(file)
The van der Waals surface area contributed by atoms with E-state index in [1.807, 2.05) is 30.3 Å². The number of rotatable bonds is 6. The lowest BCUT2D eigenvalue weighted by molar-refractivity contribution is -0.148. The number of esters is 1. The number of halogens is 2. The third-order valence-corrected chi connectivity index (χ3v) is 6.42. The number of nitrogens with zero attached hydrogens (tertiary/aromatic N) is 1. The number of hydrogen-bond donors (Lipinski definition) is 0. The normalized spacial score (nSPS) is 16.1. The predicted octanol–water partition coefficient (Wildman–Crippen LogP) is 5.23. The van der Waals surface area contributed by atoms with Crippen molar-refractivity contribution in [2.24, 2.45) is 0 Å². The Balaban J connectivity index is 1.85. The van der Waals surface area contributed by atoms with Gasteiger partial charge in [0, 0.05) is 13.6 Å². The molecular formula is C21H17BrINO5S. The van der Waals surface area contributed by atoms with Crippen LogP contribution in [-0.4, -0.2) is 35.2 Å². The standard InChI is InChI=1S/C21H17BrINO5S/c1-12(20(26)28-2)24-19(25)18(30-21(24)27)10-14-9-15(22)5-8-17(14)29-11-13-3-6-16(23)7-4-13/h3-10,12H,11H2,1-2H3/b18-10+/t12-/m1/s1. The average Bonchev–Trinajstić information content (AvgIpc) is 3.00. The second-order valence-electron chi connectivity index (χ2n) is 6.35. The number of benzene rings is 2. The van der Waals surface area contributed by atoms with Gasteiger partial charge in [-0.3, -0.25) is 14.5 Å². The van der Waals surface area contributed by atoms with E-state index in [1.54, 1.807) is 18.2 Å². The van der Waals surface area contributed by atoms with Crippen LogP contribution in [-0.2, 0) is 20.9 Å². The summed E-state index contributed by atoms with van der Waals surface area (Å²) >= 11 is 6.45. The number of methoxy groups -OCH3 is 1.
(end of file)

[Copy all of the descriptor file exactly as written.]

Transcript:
The van der Waals surface area contributed by atoms with E-state index in [1.807, 2.05) is 30.3 Å². The number of rotatable bonds is 6. The lowest BCUT2D eigenvalue weighted by molar-refractivity contribution is -0.148. The number of esters is 1. The number of halogens is 2. The third-order valence-corrected chi connectivity index (χ3v) is 6.42. The number of nitrogens with zero attached hydrogens (tertiary/aromatic N) is 1. The number of hydrogen-bond donors (Lipinski definition) is 0. The normalized spacial score (nSPS) is 16.1. The predicted octanol–water partition coefficient (Wildman–Crippen LogP) is 5.23. The van der Waals surface area contributed by atoms with Crippen molar-refractivity contribution in [2.24, 2.45) is 0 Å². The Balaban J connectivity index is 1.85. The van der Waals surface area contributed by atoms with Gasteiger partial charge in [0, 0.05) is 13.6 Å². The molecular formula is C21H17BrINO5S. The van der Waals surface area contributed by atoms with Crippen LogP contribution in [-0.4, -0.2) is 35.2 Å². The standard InChI is InChI=1S/C21H17BrINO5S/c1-12(20(26)28-2)24-19(25)18(30-21(24)27)10-14-9-15(22)5-8-17(14)29-11-13-3-6-16(23)7-4-13/h3-10,12H,11H2,1-2H3/b18-10+/t12-/m1/s1. The average Bonchev–Trinajstić information content (AvgIpc) is 3.00. The second-order valence-electron chi connectivity index (χ2n) is 6.35. The number of benzene rings is 2. The van der Waals surface area contributed by atoms with Gasteiger partial charge in [-0.3, -0.25) is 14.5 Å². The van der Waals surface area contributed by atoms with E-state index in [1.54, 1.807) is 18.2 Å². The van der Waals surface area contributed by atoms with Crippen LogP contribution in [-0.2, 0) is 20.9 Å². The summed E-state index contributed by atoms with van der Waals surface area (Å²) >= 11 is 6.45. The number of methoxy groups -OCH3 is 1.